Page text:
A great deal is written about the flower-garden that fronts the street, or is so located that it will attract the passer-by, but it is seldom that we see any mention made of the garden in the back-yard. One would naturally get the idea that the only garden worth having is the one that will attract the attention of the stranger, or the casual visitor.
I believe in a flower-garden that will give more pleasure to the home and its inmates than to anyone else, and where can such a garden be located with better promise of pleasurable results than by the kitchen door, where the busy housewife can blend the brightness of it with her daily work, and breathe in the sweetness of it while about her indoor tasks? It doesn’t matter if its existence is unknown to the stranger within the gates, or that the passer-by does not get a glimpse of it. It works out its mission and ministry of cheer and brightness and beauty in a way that makes it the one garden most worth having. Ask the busy woman who catches fleeting glimpses of the beauty in it as she goes about her work, and she will tell you that it is an inspiration to her, and that the sight of it rests her when most weary, and that its nearness makes it a companion that seems to enter into all her moods.
Last year I came across such a garden, and it pleased me so much that I have often looked back to it with a delightful memory of its homeliness, its utter lack of formality, and wished that it were possible for me to let others see it as I saw it, for, were they to do so, I feel quite sure every home would have one like it.
“I never take any pains with it,” the woman of the home said to me, half apologetically. “That is, I don’t try to make it like other folks’ gardens. I don’t believe I’d enjoy it so much if I were to. You see, it hasn’t anything of the company air about it. It’s more like the neighbor that ‘just drops in’ to sit a little while, and chat about neighborhood happenings that we don’t dare to speak about when some one comes to make a formal call. I love flowers so much that it seemed as if I must have a few where I could see them, while I was busy in the kitchen. You know, a woman who does her own housework can’t stop every time she’d like to to run out to the front-yard garden. So I began to plant hardy things here, and I’ve kept on ever since, till I’ve quite a collection, as you see. Just odds and ends of the plants that seem most like folks, you know. It doesn’t amount to much as a garden, I suppose most folks would think, but you’ve no idea of the pleasure I get out of it. Sometimes when I get all fagged out over housework I go out and pull weeds in it, and hoe a little, and train up the vines, and the first I know I’m ready to go back to work, with the tired feeling all gone. And do you know—the plants seem to enjoy it as much as I do? They seem to grow better here than I could ever coax them to do in the front yard. But that’s probably because they get the slops from the kitchen, and the soap-suds, every wash-day. It doesn’t seem as if I worked among them at all. It’s just play. The fresh air of outdoors does me more good, I’m sure, than all the doctors’ tonics. And I’m not the only one in the family that enjoys them. The children take a good deal of pride in ‘mother’s garden,’ and my husband took time, one day, in the busiest part of the season, to put up that frame by the door, to train Morning Glories over.”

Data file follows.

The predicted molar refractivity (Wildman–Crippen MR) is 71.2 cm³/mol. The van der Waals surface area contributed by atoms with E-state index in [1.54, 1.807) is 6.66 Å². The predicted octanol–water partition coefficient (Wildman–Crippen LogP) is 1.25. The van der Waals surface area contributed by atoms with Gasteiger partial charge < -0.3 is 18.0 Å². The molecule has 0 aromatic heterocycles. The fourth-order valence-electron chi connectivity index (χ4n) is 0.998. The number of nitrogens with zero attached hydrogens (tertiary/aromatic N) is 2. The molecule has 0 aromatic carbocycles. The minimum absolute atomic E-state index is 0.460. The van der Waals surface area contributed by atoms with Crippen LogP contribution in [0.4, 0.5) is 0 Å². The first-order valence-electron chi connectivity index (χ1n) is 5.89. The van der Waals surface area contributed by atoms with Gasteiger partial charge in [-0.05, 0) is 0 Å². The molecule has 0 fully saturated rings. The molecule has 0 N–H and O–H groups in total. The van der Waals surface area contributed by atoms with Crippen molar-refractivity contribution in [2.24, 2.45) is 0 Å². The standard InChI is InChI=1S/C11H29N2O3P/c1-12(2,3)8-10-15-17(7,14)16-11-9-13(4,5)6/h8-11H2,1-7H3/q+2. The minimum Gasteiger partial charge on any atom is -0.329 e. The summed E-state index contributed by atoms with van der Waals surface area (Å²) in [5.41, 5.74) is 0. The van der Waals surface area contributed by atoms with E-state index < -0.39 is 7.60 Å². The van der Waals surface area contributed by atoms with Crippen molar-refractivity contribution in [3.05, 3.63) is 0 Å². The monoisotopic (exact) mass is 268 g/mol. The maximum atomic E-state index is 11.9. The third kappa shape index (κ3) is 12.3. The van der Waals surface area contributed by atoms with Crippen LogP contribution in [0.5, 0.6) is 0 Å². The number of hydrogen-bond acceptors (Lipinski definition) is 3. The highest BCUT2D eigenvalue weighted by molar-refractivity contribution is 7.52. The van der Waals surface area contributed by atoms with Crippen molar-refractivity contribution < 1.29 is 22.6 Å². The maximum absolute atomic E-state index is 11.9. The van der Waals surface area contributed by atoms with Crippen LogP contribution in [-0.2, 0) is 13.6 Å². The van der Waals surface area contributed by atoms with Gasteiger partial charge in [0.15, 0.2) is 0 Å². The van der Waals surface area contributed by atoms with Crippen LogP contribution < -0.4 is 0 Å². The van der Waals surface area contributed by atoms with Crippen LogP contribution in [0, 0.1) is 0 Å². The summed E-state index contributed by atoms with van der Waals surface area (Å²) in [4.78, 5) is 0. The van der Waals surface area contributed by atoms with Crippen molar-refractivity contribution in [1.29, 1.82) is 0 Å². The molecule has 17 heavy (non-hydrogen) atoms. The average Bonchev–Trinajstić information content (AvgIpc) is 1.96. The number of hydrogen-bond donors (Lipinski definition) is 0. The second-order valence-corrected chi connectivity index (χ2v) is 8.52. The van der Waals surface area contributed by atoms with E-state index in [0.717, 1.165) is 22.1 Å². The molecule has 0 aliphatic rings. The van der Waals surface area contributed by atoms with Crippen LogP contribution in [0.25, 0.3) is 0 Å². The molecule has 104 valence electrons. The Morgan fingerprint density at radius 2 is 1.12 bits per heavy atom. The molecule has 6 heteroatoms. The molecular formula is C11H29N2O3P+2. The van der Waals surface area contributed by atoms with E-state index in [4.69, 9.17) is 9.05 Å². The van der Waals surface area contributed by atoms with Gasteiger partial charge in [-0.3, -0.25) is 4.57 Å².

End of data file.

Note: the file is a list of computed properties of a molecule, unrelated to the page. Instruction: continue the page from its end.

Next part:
In this ideal home-garden were old-fashioned Madonna Lilies, such as I had not seen for years, and Bouncing Bets, ragged and saucy as ever, and Southernwood, that gave off spicy odors every time one touched it, and Aquilegias in blue and white and red, Life Everlasting, and Moss Pink, and that most delicious of all old-fashioned garden flowers, the Spice Pink, with its fringed petals marked with maroon, as if some wayside artist had touched each one with a brush dipped in that color for the simple mischief of the thing, and Hollyhocks, Rockets—almost all the old “stand-bys.” There was not one “new” flower there. If it had been, it would have seemed out of place. The Morning Glories were just getting well under way, and were only half-way up the door-frame, but I could see, with my mind’s eye, what a beautiful awning they would make a little later. I could imagine them peering into the kitchen, like saucy, fun-loving children, and laughing good-morning to the woman who “loved flowers so well she couldn’t get along without a few.”
You see, she was successful with them because she loved them. Because of that, the labor she bestowed upon them was play, not work. They were friends of hers, and friendship never begrudges anything that gives proof of its existence in a practical way. And the flowers, grateful for the friendship which manifested itself in so many helpful ways, repaid her generously in beauty and brightness and cheer by making themselves a part of her daily life.
By all means, have a back-yard garden.